30-30 Casting, Loading, and Shooting 1871-1971 NRA Rifle Using The NOE HTC310-173-FP Mold

Years ago (after much frustration with my Marlington/Remlin 30-30), I gave up on the 30-30 cartridge.  I just could never get my Marlin 336 to shoot well.  I tried factory ammo, reloaded ammo with jacketed bullets, pointy hornady (flex tip) bullets, cast bullets, etc… as well as several different powders.  My levergun just shot horribly.  Out of frustration I sold the levergun and gave away my 30-30 ammo to a friend.  I was “done” with that levergun, and I figured I might as well be done with the 30-30 cartridge too (since I had sold my previous 30-30 rifles before the purchase of my 336).  Living in the west, with all this open desert to shoot longer distances, I felt that the 30-30 cartridge no longer provided me with any useful purposes.  I had my 300 whisper/blackout for shorter distance shooting and my 308 win for my mid to longer distance shooting and I didn’t need or want a 30-30 anymore.

Fast forward to sometime last year–I walked into a local pawn shop and noticed a “musket-looking” levergun.  I asked to see it and liked what I saw–it had a nice long barrel, full length wood stock, a ladder sight on the barrel, and everything was in beautiful condition.  It was a Win 94′ NRA commemoration rifle 1871-1971 that was unfired.  The price was under $500 and everything said, “Buy me! Buy me!”  There was one downside–It was chambered in 30-30 (of course it was… it was a win 94).  I thought about it for a little while and then asked the pawn shop guys to hold it for me for a day so I could think about it.  That night I went over the pros and cons about getting back into the 30-30 cartridge–that previous 336 REALLY left a bad taste in my mouth.  The pros and cons leaned towards NOT buying the rifle due to the fact that it was chambered in 30-30, but the way it was configured made me want it more and more…  I love ladder sights, I love lobbing lead, I love long barrels on older style rifles, and the full length musket-looking stock just looked great.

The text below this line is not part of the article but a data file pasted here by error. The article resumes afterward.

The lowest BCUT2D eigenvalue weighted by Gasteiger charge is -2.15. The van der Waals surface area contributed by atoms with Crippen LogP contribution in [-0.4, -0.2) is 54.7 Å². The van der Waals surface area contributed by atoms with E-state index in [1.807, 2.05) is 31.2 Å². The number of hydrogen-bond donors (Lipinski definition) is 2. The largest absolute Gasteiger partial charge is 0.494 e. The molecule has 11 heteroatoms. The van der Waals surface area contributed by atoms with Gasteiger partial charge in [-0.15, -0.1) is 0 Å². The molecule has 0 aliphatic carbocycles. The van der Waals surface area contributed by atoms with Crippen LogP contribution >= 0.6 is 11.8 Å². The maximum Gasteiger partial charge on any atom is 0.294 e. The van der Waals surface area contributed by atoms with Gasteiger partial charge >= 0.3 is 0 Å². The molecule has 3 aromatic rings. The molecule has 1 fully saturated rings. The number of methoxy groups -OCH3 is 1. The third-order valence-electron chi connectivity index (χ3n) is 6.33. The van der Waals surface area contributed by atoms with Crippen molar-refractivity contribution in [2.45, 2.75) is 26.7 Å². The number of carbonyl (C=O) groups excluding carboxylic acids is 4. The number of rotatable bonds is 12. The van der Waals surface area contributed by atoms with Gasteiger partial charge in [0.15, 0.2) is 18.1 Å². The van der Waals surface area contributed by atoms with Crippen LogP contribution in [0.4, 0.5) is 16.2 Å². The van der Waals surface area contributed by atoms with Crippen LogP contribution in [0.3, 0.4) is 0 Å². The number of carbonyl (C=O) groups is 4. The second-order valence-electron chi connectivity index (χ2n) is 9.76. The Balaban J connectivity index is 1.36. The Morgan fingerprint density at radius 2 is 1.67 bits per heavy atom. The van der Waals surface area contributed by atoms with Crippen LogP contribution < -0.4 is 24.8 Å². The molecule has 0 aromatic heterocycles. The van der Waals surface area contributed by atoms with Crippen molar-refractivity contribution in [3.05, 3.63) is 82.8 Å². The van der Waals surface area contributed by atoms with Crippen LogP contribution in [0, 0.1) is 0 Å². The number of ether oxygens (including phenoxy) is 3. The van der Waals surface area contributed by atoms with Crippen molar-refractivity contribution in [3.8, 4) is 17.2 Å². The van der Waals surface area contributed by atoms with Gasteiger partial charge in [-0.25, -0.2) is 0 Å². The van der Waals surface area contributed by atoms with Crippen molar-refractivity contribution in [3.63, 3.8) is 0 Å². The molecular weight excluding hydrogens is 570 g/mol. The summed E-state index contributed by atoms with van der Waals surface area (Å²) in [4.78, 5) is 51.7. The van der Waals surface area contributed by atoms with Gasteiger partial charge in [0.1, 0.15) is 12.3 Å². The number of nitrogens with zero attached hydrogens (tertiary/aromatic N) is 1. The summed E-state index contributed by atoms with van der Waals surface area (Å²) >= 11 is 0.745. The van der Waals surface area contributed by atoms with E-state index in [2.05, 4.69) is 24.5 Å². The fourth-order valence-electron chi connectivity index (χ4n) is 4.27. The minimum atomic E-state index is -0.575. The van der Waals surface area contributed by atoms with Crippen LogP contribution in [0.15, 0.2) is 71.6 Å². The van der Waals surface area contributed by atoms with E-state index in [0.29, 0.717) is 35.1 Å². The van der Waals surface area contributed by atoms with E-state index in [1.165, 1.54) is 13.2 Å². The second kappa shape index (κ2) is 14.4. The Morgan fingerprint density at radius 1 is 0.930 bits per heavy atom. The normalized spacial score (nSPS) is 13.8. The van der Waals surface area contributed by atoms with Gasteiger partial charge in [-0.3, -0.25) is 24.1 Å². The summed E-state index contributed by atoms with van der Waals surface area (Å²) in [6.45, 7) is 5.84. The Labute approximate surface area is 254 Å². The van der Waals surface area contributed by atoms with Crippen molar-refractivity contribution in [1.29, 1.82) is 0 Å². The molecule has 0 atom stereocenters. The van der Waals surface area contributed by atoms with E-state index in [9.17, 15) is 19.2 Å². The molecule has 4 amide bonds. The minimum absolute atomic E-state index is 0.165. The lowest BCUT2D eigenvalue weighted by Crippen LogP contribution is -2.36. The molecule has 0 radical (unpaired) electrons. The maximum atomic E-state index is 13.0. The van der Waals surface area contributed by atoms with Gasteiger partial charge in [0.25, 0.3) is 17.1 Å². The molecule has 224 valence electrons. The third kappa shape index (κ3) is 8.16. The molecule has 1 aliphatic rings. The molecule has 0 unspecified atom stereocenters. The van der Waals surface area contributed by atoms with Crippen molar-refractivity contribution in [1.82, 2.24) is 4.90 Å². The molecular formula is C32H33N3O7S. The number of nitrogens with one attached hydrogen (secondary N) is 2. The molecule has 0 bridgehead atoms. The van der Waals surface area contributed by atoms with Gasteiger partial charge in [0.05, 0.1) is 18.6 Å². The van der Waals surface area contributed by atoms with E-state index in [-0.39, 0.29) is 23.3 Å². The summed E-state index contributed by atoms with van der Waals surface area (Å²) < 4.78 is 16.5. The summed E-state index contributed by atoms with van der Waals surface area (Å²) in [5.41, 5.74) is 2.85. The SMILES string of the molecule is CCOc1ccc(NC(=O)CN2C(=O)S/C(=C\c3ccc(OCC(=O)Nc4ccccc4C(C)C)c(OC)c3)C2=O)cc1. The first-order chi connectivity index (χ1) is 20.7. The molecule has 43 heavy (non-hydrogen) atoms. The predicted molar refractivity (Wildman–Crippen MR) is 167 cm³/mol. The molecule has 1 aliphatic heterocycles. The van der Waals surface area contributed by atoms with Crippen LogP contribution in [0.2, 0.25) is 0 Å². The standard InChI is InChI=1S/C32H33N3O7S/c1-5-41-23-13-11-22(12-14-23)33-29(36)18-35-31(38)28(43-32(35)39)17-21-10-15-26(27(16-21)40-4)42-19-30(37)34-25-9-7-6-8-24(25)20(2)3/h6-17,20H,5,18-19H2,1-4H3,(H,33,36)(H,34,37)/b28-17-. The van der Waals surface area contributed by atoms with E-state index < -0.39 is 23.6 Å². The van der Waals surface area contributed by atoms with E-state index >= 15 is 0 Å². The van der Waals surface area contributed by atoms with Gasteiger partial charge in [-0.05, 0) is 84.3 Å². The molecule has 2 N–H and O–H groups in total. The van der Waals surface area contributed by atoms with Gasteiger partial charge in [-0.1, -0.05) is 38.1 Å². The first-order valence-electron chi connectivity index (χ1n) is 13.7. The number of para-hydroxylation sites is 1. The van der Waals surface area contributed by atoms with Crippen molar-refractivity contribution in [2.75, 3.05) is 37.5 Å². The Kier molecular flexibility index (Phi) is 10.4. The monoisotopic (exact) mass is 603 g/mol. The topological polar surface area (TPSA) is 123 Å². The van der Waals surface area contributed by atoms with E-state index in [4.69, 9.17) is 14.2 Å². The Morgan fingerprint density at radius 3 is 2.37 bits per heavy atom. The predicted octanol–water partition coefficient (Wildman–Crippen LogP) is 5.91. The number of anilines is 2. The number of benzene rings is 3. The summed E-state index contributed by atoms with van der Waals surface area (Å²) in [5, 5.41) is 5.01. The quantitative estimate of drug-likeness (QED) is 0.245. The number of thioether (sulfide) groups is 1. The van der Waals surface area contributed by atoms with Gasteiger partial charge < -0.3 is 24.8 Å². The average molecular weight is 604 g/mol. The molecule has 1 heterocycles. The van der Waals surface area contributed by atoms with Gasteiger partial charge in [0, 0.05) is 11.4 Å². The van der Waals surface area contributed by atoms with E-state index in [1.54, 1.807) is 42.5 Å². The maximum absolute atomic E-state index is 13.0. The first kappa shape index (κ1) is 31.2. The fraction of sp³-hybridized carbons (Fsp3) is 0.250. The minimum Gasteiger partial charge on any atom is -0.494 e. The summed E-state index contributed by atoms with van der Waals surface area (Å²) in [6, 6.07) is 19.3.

I convinced myself that I would buy it, and if I hated it, I would just sell it like I did with the 336.  I walked out with it, and I felt good about my purchase.  I still had my 30-30 dies and some brass in storage that I planned on using.  I finally ended up shooting it, playing with a couple different loads, and enjoying the rifle very much.  I’ve had some crazy ideas of threading the barrel and throwing on a suppressor–so I could lob quiet subsonic ammo out to some steel plates at “longer than normal distances” for some good times, but I haven’t done so yet…

It took me a while but I got around to snapping some video making a moderate plinking load and showing how it shoots.  The bullet mold I am using in this video is the NOE HTC310-173-FP bullet mold which can be found at this link:  http://noebulletmolds.com/NV/index.php?cPath=84_539_505&osCsid=5tfntbabm46lujvj1stlfn0fl4  Be sure to use coupon code ‘ flt001 ‘ to save a few bucks on your NOE order!  This bullet with this load seems to fly well out to 300 yards.

-Mister F. L. Taco



Various configurations of this bullet mold may also be purchased here:  https://amzn.to/2IDAL1w

Disclosure of Material Connection: Some of the links in the post above are “affiliate links.” This means if you click on the link and purchase the item, The Reloaders Network will receive an affiliate commission. This is being disclosed in accordance with the Federal Trade Commission’s 16 CFR, Part 255: “Guides Concerning the Use of Endorsements and Testimonials in Advertising.”


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